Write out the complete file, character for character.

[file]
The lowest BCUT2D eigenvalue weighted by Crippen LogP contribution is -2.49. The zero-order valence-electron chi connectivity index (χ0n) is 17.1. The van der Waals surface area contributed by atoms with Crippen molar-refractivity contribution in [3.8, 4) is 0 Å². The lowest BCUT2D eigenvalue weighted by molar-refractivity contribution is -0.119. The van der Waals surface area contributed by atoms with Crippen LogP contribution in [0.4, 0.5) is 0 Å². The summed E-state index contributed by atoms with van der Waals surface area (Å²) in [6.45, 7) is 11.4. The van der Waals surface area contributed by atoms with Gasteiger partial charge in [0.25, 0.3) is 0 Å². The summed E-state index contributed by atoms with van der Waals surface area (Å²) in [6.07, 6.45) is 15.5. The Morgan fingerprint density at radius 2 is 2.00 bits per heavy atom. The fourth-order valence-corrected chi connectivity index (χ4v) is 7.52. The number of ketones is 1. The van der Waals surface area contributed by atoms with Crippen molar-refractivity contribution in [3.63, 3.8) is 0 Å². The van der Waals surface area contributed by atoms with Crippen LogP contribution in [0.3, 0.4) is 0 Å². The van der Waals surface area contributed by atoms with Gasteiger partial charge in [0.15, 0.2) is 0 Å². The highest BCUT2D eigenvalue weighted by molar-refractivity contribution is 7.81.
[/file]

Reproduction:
The lowest BCUT2D eigenvalue weighted by Crippen LogP contribution is -2.49. The zero-order valence-electron chi connectivity index (χ0n) is 17.1. The van der Waals surface area contributed by atoms with Crippen molar-refractivity contribution in [3.8, 4) is 0 Å². The lowest BCUT2D eigenvalue weighted by molar-refractivity contribution is -0.119. The van der Waals surface area contributed by atoms with Crippen LogP contribution in [0.4, 0.5) is 0 Å². The summed E-state index contributed by atoms with van der Waals surface area (Å²) in [6.45, 7) is 11.4. The van der Waals surface area contributed by atoms with Gasteiger partial charge in [0.25, 0.3) is 0 Å². The summed E-state index contributed by atoms with van der Waals surface area (Å²) in [6.07, 6.45) is 15.5. The Morgan fingerprint density at radius 2 is 2.00 bits per heavy atom. The fourth-order valence-corrected chi connectivity index (χ4v) is 7.52. The number of ketones is 1. The van der Waals surface area contributed by atoms with Crippen molar-refractivity contribution in [3.63, 3.8) is 0 Å². The van der Waals surface area contributed by atoms with Crippen LogP contribution in [0.3, 0.4) is 0 Å². The van der Waals surface area contributed by atoms with Gasteiger partial charge in [0.15, 0.2) is 0 Å². The highest BCUT2D eigenvalue weighted by molar-refractivity contribution is 7.81.